|ST. GERARD, ABBOT OF BROGNE
|Born at Staves in the county of
Namur, towards the end of the ninth century; died at Brogne or St. Gerard, 3
Oct. 959. The son of Stance, of the family of dukes of Lower Austrasia, and of
Plectrude, sister of Stephen, Bishop of Liège, the young Gerard, like most omen
of his rank, followed at first the career of arms. His piety, however, was
admirable amid the distractions of camp. He transformed into a large church a
modest chapel situated on the estate of Brogne which belonged to his family.
About 917, the Count of Namur charged him with a mission to Robert, younger
brother of Eudes, King of France. He permitted his followers to reside at Paris,
but himself went to live at the Abbey of St. Denis, where he was so struck by
the deifying lives of the monks that, at the conclusion of his embassy, with the
consent of the Count of Namur and Bishop Stephen, his maternal uncle, he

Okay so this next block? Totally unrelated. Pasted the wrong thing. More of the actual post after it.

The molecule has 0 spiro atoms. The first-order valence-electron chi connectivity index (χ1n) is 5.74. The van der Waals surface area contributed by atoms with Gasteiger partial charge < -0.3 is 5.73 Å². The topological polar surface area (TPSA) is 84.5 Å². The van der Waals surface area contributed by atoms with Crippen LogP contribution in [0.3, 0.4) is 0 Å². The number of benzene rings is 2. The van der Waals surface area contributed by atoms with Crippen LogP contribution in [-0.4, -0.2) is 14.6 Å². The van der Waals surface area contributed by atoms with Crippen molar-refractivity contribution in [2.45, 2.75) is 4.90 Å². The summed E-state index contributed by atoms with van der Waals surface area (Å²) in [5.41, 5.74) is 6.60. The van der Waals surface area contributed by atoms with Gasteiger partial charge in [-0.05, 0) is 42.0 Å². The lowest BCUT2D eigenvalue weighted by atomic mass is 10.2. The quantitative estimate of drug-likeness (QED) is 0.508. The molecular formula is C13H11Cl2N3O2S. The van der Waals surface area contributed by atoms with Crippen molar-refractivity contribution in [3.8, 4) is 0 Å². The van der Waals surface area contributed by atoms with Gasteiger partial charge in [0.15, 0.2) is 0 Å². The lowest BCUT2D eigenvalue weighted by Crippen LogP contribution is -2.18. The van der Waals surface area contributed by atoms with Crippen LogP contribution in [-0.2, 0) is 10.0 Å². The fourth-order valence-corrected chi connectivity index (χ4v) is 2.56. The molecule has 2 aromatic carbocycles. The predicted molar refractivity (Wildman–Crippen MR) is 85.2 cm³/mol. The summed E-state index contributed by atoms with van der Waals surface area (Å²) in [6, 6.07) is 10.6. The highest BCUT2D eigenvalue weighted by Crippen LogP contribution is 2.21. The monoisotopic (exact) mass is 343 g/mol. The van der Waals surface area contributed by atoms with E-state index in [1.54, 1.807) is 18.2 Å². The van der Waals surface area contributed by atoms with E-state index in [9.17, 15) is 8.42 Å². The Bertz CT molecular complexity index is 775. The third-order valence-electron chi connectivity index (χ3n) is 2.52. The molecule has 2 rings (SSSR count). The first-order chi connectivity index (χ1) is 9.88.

returned to St. Denis, took the religious habit, and after eleven years was
ordained priest. He then requested to be allowed to return to Brogne, where he
replaced the lax clerics with monks animated by a true religious spirit.
Thereupon he himself retired to a cell near the monastery for more austere
mortification. From this retreat he was summoned by the Archbishop of Cambrai
who confided to him the direction of the community of St. Ghislain in Hainault.
Here also he established monks instead of the canons, whose conduct had ceased
to be exemplary, and he enforced the strictest monastic discipline. Gradually he
became superior of eighteen other abbeys situated in the region between the
Meuse, the Somme, and the sea, and through his efforts the Order of St. Benedict
was soon completely restored throughout this region. Weighed down by age and
infirmities, he placed vicars or abbots in his stead, in the various abbeys with
which he was charged, and retired to that of Brogne. He still had courage to
take a journey to Rome in order to obtain a Bull confirming the privileges of
that abbey. On his return he paid a final visit to all the communities which he
had reorganized, and then awaited death at Brogne. His body is still preserved
at Brogne, now commonly called St. Gerard.
From the Catholic Encyclopedia, copyright © 1913 by the Encyclopedia Press,
Inc. Electronic version copyright © 1996 by New Advent, Inc.
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